Tuesday night's Cavaliers romp in New York shows why you should treat LeBron James' free agency as what it is: An event that is more than 18 months away.
For now, it's best to live for the moment, because that moment includes a 119-101 beatdown of Knicks that left LeBron's alleged future fans somewhere between nauseous and numb, as the realization slowly dawns on them that, before they even get a shot at LeBron, they're going to have to endure two more years of horrible basketball.
That used to be us. The scene played out at Madison Square Garden on Tuesday used to occur regularly at then-Gund Arena, with a team in powder blue and black force-feeding us players like Ricky Davis, Darius Miles and Lamond Murray, stacking 50-loss seasons one on top of the other. But now, the burden of losing and longing for better days ahead belongs to some other team's fans. It's time for us to appreciate our basketball riches in Cleveland.
If you focus on what might happen in the summer of 2010, you're going to miss a very good Cavs team treating us to what might be the best season in franchise history. It's certainly shaping up that way, with the Cavs winners of 11 of their first 14 games and second only to the Lakers in margin of victory.
If you listen to the national media counting the ways in which LeBron could depart for a bigger market the summer after next, if you keep a running tally of the times LeBron has appeared in public wearing Yankees or Cowboys gear, calling New York his favorite city, or saying anything that could be construed as something less than 100 percent loyal to all things Cleveland and Ohio, you're really missing out on the big picture in favor of harping on the details that have nothing to do with basketball.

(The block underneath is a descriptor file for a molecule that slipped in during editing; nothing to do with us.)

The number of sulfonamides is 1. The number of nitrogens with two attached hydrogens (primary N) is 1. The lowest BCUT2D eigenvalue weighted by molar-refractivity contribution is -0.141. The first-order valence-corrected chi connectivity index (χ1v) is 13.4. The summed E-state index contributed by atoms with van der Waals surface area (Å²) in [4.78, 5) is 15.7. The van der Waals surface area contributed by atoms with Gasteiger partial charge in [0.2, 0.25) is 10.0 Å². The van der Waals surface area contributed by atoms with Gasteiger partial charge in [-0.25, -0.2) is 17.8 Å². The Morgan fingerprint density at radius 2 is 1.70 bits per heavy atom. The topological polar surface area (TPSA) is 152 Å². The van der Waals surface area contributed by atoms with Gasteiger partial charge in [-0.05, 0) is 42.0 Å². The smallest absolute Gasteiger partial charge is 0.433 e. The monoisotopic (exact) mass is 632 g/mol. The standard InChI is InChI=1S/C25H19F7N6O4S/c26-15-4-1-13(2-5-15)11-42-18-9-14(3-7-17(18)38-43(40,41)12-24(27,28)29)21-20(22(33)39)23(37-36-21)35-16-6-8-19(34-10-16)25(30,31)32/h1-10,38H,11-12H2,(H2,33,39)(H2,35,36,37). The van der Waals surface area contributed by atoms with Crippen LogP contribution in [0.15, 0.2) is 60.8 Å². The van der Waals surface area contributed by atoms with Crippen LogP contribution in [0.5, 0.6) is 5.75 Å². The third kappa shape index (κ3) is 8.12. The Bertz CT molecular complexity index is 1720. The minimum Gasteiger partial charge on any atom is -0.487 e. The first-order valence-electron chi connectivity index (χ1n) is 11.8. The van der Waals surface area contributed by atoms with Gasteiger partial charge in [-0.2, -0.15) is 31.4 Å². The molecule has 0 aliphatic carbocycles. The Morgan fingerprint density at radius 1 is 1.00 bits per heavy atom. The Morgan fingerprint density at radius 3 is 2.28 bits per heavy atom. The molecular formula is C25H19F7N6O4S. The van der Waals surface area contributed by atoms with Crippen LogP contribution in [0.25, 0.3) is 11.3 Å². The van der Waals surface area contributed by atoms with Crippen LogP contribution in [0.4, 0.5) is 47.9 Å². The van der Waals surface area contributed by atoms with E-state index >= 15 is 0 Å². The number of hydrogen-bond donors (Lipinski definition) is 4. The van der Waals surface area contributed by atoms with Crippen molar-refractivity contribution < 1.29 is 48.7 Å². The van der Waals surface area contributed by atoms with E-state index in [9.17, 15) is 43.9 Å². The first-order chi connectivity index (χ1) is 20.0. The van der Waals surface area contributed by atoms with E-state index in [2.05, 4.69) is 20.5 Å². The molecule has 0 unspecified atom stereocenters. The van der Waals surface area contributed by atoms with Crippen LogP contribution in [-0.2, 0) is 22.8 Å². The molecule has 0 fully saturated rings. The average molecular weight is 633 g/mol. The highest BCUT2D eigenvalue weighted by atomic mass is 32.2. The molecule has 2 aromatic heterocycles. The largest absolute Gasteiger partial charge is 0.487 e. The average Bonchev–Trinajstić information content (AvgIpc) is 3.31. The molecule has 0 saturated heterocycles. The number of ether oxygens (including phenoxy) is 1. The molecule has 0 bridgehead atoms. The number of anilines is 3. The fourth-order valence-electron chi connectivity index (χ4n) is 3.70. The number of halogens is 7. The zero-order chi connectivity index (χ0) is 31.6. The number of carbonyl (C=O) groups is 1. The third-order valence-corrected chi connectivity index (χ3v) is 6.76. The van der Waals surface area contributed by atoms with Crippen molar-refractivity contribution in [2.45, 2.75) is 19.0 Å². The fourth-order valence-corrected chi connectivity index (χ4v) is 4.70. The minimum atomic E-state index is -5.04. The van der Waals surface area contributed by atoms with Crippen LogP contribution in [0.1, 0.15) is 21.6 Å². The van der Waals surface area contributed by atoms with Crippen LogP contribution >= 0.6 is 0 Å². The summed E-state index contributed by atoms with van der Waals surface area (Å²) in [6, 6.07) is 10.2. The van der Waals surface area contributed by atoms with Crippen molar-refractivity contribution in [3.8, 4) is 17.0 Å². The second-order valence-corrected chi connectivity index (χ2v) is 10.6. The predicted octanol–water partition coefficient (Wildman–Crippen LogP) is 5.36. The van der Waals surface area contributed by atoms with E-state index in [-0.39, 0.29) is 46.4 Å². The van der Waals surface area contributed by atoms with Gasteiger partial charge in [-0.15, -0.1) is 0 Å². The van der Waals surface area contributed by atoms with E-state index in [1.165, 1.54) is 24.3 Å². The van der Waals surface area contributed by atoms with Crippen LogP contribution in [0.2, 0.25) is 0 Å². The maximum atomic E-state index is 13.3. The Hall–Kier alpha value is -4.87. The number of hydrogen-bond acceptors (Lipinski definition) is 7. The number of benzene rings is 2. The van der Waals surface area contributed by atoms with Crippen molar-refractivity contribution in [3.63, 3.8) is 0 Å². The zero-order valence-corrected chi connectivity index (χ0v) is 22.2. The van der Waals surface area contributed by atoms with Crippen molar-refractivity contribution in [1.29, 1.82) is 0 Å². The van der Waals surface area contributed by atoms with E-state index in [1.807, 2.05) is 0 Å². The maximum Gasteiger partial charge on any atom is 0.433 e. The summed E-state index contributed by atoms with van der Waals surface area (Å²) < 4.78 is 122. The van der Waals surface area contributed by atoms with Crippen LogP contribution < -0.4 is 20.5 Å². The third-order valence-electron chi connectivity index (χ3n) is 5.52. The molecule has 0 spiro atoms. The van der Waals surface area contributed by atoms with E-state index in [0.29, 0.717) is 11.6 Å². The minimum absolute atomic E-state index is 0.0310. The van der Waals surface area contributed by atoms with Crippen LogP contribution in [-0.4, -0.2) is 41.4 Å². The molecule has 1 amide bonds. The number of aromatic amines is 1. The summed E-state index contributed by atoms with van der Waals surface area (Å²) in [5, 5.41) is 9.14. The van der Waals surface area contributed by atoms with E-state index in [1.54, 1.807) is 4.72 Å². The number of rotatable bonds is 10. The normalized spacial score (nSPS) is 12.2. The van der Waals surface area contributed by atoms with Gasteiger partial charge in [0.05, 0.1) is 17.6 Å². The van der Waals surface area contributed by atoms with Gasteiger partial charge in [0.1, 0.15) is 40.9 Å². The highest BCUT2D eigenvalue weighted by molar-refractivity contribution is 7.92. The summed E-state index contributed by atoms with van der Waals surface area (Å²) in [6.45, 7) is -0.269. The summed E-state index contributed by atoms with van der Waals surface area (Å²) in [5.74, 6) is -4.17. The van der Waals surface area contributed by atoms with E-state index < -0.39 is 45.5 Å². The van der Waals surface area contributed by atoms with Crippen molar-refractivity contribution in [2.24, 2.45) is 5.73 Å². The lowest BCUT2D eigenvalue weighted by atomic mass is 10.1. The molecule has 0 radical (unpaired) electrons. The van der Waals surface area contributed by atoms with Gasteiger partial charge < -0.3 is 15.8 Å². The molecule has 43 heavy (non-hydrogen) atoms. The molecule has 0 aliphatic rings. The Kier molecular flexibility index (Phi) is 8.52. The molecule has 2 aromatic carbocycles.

Would it be better for us if LeBron were a rabid Browns and Indians fan? Would that make us more comfortable with his level of loyalty to Cleveland, that he's putting his mouth where his money is, so to speak? Would it make you feel better if Cleveland and Akron were one and two on his list of favorite towns? Would your palms be a little less sweaty if LeBron wasn't as tight with New York-based hip-hop mogul Jay-Z? Probably.
But what if a Browns and Indians-loving LeBron turned tail and ran into the waiting arms of the Knicks or Nets in two years? Would it make you feel any better knowing that at least he's still a Browns and Indians fan who is coming to town twice a year to dismantle the Cavs? Probably not. In fact, you'd despise him even more if that was the case.
Is the idea of linking LeBron's favorite football and baseball teams to his basketball future starting to sound ridiculous? It should. Because when the Cavs are this good, as they rarely are, your primary job as a fan is to sit back and enjoy the ride. It's an easy job in practice, but through our own innate negativity as Cleveland fans, and through the power of repetitive suggestion from many members of the national media, we're turning what should be a time of celebration into a time of worry.
If you're combing through the many interviews LeBron has given on the subject of his future, looking for answers, I'll save you some time. What we know is what LeBron has been saying all along. He does have a tendency to tailor his message to his audience, but in the end, what he keeps saying remains fairly consistent: